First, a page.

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Teacher Leadership

The «New» Foundations of Teacher Education – A Reader – Revised edition

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Edited By Eleanor Blair

Teacher leadership as a dimension of teachers’ work has never been more important. This topic has emerged as a major component of both state and national standards, and as such, it is included in most contemporary teacher education programs. Three decades of research have focused on teacher leadership as an essential element of school improvement, but its relationship to the potential transformation of the teaching profession remains unexplored. This revised edition of Teacher Leadership: The «New» Foundations of Teacher Education provides an overview of the scholarship being done in the field and a framework for questions and discussions regarding the sustainability of teacher leadership efforts. In this edition, each of the five sections is accompanied by an introduction and reflection questions on the various issues related to teachers acting as leaders in classrooms, schools and communities. The book opens with a completely new section that presents scholarship related to teacher leadership and social justice, where the role of ideology in the work of teacher leaders is considered. This book includes the work of over thirty authors and is an essential tool for guiding dialogue regarding the various facets of teacher leadership and its impact on school culture, student learning and professional learning communities within the context of twenty-first century school reform. Teacher Leadership: The «New» Foundations of Teacher Education – A Reader is intended for undergraduate and graduate education students.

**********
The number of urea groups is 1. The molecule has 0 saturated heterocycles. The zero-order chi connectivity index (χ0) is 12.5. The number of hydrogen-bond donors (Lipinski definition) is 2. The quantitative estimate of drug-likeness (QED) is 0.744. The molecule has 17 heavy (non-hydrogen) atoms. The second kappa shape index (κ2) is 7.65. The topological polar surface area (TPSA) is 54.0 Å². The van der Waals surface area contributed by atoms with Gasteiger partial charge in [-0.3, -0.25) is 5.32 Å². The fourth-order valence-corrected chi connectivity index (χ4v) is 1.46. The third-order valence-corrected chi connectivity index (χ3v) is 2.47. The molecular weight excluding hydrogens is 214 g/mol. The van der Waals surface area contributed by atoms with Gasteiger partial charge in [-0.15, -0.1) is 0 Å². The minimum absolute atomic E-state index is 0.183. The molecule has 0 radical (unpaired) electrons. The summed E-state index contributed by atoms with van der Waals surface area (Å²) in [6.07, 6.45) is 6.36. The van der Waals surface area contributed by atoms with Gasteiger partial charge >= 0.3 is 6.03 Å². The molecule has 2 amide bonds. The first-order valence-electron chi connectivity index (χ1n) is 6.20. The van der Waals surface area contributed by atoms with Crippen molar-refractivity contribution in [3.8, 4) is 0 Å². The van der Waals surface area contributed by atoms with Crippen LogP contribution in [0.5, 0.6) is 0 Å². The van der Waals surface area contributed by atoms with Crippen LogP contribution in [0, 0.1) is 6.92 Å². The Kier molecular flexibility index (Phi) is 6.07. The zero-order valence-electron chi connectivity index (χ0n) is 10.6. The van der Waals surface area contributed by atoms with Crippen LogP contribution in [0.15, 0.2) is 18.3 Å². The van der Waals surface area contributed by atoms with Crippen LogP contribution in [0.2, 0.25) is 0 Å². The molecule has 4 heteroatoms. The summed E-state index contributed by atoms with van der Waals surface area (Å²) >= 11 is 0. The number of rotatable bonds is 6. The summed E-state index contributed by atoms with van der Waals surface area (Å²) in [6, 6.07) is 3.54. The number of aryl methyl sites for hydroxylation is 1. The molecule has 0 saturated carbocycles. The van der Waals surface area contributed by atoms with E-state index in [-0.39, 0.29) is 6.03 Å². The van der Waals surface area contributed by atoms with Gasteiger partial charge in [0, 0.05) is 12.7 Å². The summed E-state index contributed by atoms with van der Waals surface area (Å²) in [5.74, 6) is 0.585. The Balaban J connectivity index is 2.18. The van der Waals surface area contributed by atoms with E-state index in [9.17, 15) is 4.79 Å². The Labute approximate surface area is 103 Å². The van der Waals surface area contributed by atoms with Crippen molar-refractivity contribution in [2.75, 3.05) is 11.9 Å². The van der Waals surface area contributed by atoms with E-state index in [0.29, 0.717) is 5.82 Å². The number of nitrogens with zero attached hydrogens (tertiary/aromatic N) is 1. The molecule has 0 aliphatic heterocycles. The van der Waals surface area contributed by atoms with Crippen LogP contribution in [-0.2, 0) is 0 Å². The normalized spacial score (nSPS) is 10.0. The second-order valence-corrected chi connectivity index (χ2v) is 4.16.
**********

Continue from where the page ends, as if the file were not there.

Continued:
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4. Learning to Teach and Teaching to Learn: Supporting the Development of New Social Justice Educators

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CHAPTER 4



Learning to Teach and Teaching to Learn

Supporting the Development of New Social Justice Educators

Bree Picower

Introduction

Beginning teachers are more likely to leave the profession than seasoned counterparts; 14 percent of new teachers leave after their first year, 33 percent leave within three years, and almost 50 percent leave in five years (Alliance for Quality Education, 2004). Research on teacher attrition shows many educators who are part of this “revolving door” (Ingersoll, 2001) are “service oriented” and “idealistic” teachers (Miech & Elder, 1996). These teachers enter the profession to “mak[e] a difference” and contribute to positive change in society. The constraints they face within public schools, however, make it difficult to realize their idealism, leading to attrition. With fewer teachers in the field teaching from this perspective to serve as mentors, how can emerging teachers, dedicated to social justice education (SJE), find the support needed to develop as professionals and remain in the field?

This study explored the role that participating in a critical inquiry project (CIP) played on the development of new educators who aspire to teach from a social justice perspective. The study also examined how relationships between the first and second-year teacher participants shaped their development as social justice educators, learners, and leaders. Findings contribute to understanding two areas: new teacher induction and peer and near-peer mentorship. Unlike most new teacher support groups, CIP was...

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